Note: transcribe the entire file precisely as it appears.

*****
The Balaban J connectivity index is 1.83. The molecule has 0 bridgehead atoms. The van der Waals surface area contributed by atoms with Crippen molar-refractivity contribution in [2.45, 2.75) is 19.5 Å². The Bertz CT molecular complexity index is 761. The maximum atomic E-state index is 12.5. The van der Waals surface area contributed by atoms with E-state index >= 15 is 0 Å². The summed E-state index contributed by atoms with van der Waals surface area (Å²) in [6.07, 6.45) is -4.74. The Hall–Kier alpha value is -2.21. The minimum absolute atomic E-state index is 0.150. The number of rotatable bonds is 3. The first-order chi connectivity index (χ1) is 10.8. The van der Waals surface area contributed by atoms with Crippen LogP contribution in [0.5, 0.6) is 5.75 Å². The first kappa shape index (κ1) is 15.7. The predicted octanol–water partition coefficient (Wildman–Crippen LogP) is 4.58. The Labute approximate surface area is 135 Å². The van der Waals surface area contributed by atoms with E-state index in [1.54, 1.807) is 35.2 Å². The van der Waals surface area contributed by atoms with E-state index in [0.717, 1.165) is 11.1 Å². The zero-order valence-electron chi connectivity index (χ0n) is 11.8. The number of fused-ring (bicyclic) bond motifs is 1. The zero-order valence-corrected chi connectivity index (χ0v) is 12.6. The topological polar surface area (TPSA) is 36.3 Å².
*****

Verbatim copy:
The Balaban J connectivity index is 1.83. The molecule has 0 bridgehead atoms. The van der Waals surface area contributed by atoms with Crippen molar-refractivity contribution in [2.45, 2.75) is 19.5 Å². The Bertz CT molecular complexity index is 761. The maximum atomic E-state index is 12.5. The van der Waals surface area contributed by atoms with E-state index >= 15 is 0 Å². The summed E-state index contributed by atoms with van der Waals surface area (Å²) in [6.07, 6.45) is -4.74. The Hall–Kier alpha value is -2.21. The minimum absolute atomic E-state index is 0.150. The number of rotatable bonds is 3. The first-order chi connectivity index (χ1) is 10.8. The van der Waals surface area contributed by atoms with Crippen LogP contribution in [0.5, 0.6) is 5.75 Å². The first kappa shape index (κ1) is 15.7. The predicted octanol–water partition coefficient (Wildman–Crippen LogP) is 4.58. The Labute approximate surface area is 135 Å². The van der Waals surface area contributed by atoms with E-state index in [1.54, 1.807) is 35.2 Å². The van der Waals surface area contributed by atoms with E-state index in [0.717, 1.165) is 11.1 Å². The zero-order valence-electron chi connectivity index (χ0n) is 11.8. The number of fused-ring (bicyclic) bond motifs is 1. The zero-order valence-corrected chi connectivity index (χ0v) is 12.6. The topological polar surface area (TPSA) is 36.3 Å².